Through obedience to the first principles of the Gospel, and a subsequent blameless life, a person may win salvation for himself. But in God’s kingdom are many gradations, which lead to exaltation upon exaltation. Those who hunger and thirst for righteousness and labor for the fulfillment of the promise involved in the gift of the Holy Ghost will advance farther than those who placidly sit by with no driving desire within them. Temple worship is an avenue to exaltation in God’s kingdom. god’s definition of a temple. God’s definition of a temple is given over and over again in this good book, the Doctrine and Covenants. A temple is a place in which those whom he has chosen are endowed with power from on high. And what is power? Knowledge made alive and useful—that is intelligence; and intelligence in action —that is power. Our temples give us power—a power based on enlarged knowledge and intelligence—a power from on high, of a quality with God’s own power.
PURPOSES OF TEMPLES.
This is accomplished through the various purposes of temples. A temple is a place where God will come; a place where the pure in heart shall see God; a place where baptisms for the dead are performed; a place where sealings for time and for eternity are done; a place where the endowment of the priesthood is given; a place where the keys of the priesthood are com-[p.56]mitted in abundance; and a place where many other wonderful things may occur and should occur and in fact do occur.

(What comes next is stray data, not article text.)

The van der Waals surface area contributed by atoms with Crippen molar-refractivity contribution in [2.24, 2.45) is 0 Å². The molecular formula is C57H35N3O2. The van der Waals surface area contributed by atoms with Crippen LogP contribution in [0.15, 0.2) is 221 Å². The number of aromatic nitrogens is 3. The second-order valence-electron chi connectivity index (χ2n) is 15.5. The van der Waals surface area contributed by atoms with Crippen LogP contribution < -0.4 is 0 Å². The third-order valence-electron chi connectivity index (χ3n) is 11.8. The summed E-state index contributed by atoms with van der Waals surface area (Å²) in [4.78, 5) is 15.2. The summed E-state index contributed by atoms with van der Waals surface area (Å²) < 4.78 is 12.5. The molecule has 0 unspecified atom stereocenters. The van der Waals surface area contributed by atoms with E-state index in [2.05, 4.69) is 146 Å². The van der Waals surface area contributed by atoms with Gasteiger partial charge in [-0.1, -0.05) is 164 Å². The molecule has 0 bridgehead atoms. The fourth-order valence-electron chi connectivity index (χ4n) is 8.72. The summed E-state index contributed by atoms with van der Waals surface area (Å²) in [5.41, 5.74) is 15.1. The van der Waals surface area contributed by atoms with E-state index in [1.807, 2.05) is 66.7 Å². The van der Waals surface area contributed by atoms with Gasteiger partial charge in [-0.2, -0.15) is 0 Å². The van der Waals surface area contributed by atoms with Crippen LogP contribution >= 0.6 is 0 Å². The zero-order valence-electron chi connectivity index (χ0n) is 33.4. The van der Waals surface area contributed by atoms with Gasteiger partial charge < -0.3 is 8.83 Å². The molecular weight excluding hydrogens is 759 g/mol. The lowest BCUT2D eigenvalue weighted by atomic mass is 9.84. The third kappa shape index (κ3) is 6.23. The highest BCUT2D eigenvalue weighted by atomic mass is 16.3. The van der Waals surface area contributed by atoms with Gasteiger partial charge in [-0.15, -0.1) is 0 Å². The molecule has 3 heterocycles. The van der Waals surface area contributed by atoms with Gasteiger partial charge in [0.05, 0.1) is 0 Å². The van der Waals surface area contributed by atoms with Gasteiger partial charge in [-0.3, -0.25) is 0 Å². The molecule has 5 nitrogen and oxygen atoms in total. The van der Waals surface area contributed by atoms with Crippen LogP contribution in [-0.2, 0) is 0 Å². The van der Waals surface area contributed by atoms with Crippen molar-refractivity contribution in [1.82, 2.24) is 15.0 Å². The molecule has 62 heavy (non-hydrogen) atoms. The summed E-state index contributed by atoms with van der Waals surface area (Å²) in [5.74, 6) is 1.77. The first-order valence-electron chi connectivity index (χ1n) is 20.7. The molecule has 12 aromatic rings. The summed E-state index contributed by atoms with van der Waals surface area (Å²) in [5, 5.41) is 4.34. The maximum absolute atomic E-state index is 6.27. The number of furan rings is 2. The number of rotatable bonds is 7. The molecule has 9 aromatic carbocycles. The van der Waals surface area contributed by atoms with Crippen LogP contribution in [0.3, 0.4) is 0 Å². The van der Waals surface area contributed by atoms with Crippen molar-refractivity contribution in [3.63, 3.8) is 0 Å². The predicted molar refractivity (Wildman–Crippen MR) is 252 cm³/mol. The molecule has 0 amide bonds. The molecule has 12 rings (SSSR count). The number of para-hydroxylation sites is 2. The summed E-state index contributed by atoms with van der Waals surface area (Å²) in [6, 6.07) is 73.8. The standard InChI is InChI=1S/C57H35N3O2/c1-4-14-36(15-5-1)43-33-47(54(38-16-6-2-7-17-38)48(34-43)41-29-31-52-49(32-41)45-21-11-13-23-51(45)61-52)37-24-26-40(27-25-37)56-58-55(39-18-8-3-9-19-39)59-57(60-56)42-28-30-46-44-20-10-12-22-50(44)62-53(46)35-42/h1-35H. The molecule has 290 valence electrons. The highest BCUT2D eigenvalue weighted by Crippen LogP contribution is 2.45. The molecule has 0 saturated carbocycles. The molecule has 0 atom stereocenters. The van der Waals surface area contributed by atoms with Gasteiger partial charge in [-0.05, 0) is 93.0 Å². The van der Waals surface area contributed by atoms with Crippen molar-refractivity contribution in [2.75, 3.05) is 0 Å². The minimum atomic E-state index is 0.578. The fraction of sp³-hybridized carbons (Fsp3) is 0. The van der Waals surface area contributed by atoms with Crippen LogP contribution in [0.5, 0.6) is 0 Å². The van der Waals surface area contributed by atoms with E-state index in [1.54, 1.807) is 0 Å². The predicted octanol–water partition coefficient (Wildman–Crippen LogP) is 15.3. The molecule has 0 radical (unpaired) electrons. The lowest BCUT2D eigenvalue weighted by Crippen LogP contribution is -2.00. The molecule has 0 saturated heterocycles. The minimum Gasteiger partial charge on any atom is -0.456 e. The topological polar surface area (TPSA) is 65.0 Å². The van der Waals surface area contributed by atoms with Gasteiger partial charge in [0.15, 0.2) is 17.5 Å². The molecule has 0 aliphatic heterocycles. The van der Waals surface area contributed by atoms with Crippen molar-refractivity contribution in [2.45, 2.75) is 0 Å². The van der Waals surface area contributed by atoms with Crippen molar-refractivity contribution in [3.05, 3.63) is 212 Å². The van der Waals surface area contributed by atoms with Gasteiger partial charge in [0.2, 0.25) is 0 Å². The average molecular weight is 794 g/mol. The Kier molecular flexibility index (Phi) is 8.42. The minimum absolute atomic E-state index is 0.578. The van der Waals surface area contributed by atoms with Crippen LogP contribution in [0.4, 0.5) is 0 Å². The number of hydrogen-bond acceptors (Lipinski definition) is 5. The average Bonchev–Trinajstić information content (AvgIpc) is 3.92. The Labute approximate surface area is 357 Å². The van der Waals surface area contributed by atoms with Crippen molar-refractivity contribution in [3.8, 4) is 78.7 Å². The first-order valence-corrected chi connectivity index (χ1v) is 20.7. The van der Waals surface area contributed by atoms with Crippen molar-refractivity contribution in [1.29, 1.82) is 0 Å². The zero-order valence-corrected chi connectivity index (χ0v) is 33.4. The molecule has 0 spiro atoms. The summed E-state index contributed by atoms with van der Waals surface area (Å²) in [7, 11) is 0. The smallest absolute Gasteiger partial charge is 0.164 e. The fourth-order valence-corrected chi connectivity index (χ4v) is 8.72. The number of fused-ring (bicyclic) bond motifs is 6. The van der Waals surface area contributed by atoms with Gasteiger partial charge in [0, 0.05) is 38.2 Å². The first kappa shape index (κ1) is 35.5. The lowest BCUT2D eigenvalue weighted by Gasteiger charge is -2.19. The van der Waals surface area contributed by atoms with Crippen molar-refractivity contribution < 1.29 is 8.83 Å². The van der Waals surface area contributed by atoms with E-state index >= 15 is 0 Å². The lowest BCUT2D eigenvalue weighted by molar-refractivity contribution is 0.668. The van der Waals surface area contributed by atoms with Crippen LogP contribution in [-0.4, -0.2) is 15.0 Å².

Communion of God and man. It is a great promise that to the temples God will come, and that in them man shall see God. What does this promised communion mean ? Does it mean that once in a while God may come into the temples, and that once in a while the pure in heart may see God there ; or does it mean the larger thing, that the pure in heart who go into the temples, may, there, by the Spirit of God, always have a wonderfully rich communion with God? I think that is what it means to me and to you and to most of us. We have gone into these holy houses, with our minds freed from the ordinary earthly cares, and have literally felt the presence of God. In this way, the temples are always places where God manifests himself to man and increases his intelligence. A temple is a place of revelation.
Baptisms for the dead. Baptism for the dead will be discussed in all probability tomorrow night by Elder Smith. The ordinance of baptism for the dead fits into the scheme of salvation It is an acknowledgment of itself that the whole plan is eternal, and that the past, the present and the future are parts of one continuous whole. Were the life of man discontinuous there would be no need of labors for the dead.